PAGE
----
She was sitting in my window seat.
I mean really sitting. Shoes off, painted toenails tucked sideways under her bum, reading a magazine.
She looked real comfortable; the slender index finger on her right hand twirling around an errant lock of professionally bleached bangs before tucking it back behind a delicate ear.
She was beautiful but I was tired. I can only sleep on an airplane if I get a window seat, and she had parked her pretty little ass in mine.
When I pointed this out politely but firmly, she blinked several times at me — her eyes round and blue, her mascara job immaculate — and informed me that it was okay with her if I just took her aisle seat, since she was already all settled in, as was the nice lady next to her.
She was cute, and I almost fell for it.
I was recently single, freshly tattooed, and on my way to New York City.
She had a very fetching way of raising just one eyebrow in a manicured question mark, and I have always been vulnerable to the persuasive skills of certain kinds of ladies.
She was smart enough to know an easy mark with a window seat when she saw one, and I came this close to trading a chance to nap for the opportunity to do the gentlemanly thing in front of a hot stranger and her 50-something seatmate.
I must be getting old, because after quickly weighing my options, I chose the nap.
“Shouldn’t we at least be in our assigned seats while the plane is taking off?” I insisted kind of lamely. “You know, in case we crash, so they can find our DNA or whatever?”
The nice lady in the middle seat nodded in silent agreement, yes, indeed we should be in our proper seats for DNA identification purposes, then tucked her paperback into the seat pocket and hauled her pant-suited bum out into the aisle beside me.
Hot girl let out a disappointed sigh and leaned forward to retrieve her shoes out from under the seat in front of her. That is when her designer T-shirt slid up to reveal a long stretch of her naked back, lean and heavily tattooed with leopard spots.
Just give her your goddamn window seat, for the love of Christ, she’s a stone cold fox, whispered the little red devil that always wants to get laid from his perch just behind my left ear.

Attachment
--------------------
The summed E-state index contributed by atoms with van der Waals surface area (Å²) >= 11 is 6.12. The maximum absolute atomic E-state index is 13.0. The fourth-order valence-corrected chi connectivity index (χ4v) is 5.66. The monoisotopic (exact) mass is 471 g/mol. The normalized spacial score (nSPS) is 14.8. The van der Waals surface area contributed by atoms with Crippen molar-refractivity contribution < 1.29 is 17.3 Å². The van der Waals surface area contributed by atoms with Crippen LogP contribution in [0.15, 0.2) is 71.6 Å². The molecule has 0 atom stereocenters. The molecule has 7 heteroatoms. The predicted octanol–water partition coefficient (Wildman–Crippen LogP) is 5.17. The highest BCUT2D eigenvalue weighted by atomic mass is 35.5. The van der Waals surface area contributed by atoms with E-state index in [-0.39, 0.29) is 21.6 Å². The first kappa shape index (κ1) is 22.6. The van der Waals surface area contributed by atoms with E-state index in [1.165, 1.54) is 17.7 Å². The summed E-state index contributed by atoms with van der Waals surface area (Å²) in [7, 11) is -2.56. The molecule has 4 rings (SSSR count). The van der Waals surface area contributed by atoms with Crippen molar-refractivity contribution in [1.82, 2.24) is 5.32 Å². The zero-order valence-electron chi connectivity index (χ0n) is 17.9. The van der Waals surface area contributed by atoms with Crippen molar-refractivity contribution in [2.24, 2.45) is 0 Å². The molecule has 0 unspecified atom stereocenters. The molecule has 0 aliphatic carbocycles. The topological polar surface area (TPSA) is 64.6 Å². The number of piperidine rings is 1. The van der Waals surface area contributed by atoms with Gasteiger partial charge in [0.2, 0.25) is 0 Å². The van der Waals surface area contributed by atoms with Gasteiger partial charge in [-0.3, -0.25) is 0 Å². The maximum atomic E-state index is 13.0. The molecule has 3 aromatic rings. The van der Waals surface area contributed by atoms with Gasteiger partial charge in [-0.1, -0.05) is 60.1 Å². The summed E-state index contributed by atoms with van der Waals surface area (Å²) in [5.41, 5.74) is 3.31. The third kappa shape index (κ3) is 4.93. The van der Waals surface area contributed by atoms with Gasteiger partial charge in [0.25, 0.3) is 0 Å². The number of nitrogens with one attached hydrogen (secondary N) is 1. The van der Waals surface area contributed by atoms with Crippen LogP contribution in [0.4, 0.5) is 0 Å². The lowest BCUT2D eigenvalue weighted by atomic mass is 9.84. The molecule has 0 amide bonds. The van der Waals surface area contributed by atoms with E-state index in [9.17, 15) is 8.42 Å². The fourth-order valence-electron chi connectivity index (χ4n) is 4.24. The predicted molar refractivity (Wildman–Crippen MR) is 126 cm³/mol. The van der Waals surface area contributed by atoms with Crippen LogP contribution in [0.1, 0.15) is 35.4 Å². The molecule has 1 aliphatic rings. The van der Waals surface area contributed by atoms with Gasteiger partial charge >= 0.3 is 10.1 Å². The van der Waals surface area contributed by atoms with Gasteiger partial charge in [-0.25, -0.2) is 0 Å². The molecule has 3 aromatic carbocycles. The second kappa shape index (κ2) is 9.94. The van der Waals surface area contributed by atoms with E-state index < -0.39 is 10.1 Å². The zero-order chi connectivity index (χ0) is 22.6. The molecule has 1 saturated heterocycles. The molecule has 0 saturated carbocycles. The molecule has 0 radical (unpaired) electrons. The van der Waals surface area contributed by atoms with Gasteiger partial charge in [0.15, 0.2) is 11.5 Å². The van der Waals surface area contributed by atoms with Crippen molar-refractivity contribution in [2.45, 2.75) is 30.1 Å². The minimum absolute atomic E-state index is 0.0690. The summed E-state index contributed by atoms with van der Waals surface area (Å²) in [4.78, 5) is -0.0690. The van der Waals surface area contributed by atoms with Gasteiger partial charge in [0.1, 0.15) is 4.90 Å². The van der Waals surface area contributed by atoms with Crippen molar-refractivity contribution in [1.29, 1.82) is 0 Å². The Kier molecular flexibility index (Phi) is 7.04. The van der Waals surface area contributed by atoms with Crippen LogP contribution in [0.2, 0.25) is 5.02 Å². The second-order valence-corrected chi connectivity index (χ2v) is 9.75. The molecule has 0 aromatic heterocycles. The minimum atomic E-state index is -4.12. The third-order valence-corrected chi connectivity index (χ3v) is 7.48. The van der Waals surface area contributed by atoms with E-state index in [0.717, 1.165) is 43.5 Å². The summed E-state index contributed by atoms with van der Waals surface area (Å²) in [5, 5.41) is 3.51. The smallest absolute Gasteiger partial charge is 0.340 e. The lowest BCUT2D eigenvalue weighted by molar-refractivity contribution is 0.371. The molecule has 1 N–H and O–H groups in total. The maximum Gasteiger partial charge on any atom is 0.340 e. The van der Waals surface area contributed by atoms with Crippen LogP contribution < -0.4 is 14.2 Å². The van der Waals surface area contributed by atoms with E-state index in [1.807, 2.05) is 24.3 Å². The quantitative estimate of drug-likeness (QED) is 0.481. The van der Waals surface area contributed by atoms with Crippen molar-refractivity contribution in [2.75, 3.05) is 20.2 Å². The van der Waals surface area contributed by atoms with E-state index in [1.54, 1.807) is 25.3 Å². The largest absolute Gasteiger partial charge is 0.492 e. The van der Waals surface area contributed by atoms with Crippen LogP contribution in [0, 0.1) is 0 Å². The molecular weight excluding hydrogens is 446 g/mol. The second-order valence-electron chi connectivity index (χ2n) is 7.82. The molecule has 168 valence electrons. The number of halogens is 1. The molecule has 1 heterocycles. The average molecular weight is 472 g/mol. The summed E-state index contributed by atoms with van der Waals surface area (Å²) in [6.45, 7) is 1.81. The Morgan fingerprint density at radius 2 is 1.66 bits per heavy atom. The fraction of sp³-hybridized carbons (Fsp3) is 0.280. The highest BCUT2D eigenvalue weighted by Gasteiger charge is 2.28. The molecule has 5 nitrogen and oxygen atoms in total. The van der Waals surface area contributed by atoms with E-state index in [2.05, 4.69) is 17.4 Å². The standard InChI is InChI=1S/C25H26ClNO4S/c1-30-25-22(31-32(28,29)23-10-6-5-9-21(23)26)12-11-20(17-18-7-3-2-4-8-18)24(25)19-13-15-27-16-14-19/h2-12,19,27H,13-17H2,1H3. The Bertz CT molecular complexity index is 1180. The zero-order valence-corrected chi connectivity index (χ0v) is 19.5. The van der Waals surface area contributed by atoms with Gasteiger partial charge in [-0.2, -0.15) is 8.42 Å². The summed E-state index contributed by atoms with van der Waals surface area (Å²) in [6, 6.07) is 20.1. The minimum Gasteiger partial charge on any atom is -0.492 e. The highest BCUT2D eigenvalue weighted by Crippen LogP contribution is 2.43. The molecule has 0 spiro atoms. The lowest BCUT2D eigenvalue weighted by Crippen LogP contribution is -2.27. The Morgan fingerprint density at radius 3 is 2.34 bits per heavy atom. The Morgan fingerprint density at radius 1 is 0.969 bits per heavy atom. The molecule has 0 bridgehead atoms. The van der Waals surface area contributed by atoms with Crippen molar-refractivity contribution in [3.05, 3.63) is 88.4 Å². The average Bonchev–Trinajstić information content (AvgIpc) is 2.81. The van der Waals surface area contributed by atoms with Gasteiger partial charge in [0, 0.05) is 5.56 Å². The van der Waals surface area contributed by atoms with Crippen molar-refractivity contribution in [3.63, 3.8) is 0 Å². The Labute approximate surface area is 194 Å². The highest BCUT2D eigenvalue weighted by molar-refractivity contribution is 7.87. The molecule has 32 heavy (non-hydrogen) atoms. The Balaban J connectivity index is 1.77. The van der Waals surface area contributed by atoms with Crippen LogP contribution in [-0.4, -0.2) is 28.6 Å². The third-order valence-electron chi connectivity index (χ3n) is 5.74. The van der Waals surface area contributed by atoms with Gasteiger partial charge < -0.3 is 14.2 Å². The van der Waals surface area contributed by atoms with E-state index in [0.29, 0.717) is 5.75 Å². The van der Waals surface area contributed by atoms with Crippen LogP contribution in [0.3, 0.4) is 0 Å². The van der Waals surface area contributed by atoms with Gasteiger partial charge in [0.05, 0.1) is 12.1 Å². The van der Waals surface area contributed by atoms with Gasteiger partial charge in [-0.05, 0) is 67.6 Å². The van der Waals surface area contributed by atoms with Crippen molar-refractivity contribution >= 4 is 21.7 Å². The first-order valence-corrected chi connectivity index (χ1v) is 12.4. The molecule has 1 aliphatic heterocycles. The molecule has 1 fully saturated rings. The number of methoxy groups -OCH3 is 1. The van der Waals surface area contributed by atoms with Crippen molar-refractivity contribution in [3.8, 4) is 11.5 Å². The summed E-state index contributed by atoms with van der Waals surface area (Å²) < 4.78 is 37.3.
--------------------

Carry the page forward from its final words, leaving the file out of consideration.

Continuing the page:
You need to get some bed rest so you can be sharp for your performance tonight, the librarian angel reminded me from my other shoulder. You should be thinking of your immune system, not hot strangers with full back tattoos. These long flights, the recycled air. You just don’t handle the jet lag like you used to. Take a nap. It’s for the best.
I folded up my leather jacket for a pillow and stuffed it into the drafty crack next to the plexiglass window and closed my eyes right away, hoping to nod off immediately.
But I’ve always been prone to eavesdropping.
Nice lady beside me was asking hot girl a lot of questions, and her answers were keeping me awake.
No, she wasn’t married, and yes, she was going to New York on business too, and she had just moved to San Francisco, but she still spent a lot of time in New York for work. She was a hairdresser, for a high-end salon, but no, she wasn’t staying at a hotel, she was crashing at her ex-girlfriend’s house, and yes, she meant girlfriend, not friend who was a girl.
I sat up straight and opened my eyes.
Nice lady smacked my arm gently like nice ladies are allowed to do when teasing younger folks these days.
“Oh, now he’s awake. You heard that part, didn’t you? Men. I read in Cosmo that two girls together is one of their all-time top fantasies. I asked my husband about it, but he pled the fifth on that one. How about you, sir?”
Nice lady laughed and then coughed and dug around in her bag, hauled out a roll of breath mints, offered one to each of us.
Hot girl smirked and raised another eyebrow, awaiting my answer.
I felt the blood rush into my cheeks. “Two girls together? Well…I’m not going to say I don’t like the thought of it.”
All three of us laughed then — for three different reasons.
We continued this sort of a three-legged dog of a conversation all the way from Chicago to La Guardia.
The lesbian hairdresser’s name was actually Darby, and Denise sold X-ray software to dental technicians. All three of us spent a lot of time on the road.
When I told them I was a writer, Denise said she’d never heard of me, but that she would be sure to look me up on the Google when she got home.
While we were waiting for our bags, Darby asked me if I wanted to hop into a cab into Manhattan with her, since her company was paying for it.
When the taxi pulled up in front of my hotel, I took a deep breath, and then I took a chance.
“Want to come show me your city from the window of my hotel room?”
Darby sat back in her seat and licked the lipsticked edges of a smile.
“How do you even know I’m your kind of a girl?”
“I saw your luggage, remember? Two gigantic pink suitcases, plus carry-on? For one long weekend? I can tell that you’re my kind of girl.”
She shook her head. “I’m almost late for dinner with the ex.”
“Call her and tell her your plane was delayed. Beauty of cell phones.”
She slipped me her business card, told me to call her in the morning.
“Poor Denise. Wait till she Google searches you tonight. Remember what she said when her husband picked her up? ‘A lesbian and a famous writer, Dennis. She’s a hairdresser to the stars and he’s on a book tour.
‘You just never know who you’re going to meet on the airplane these days.'”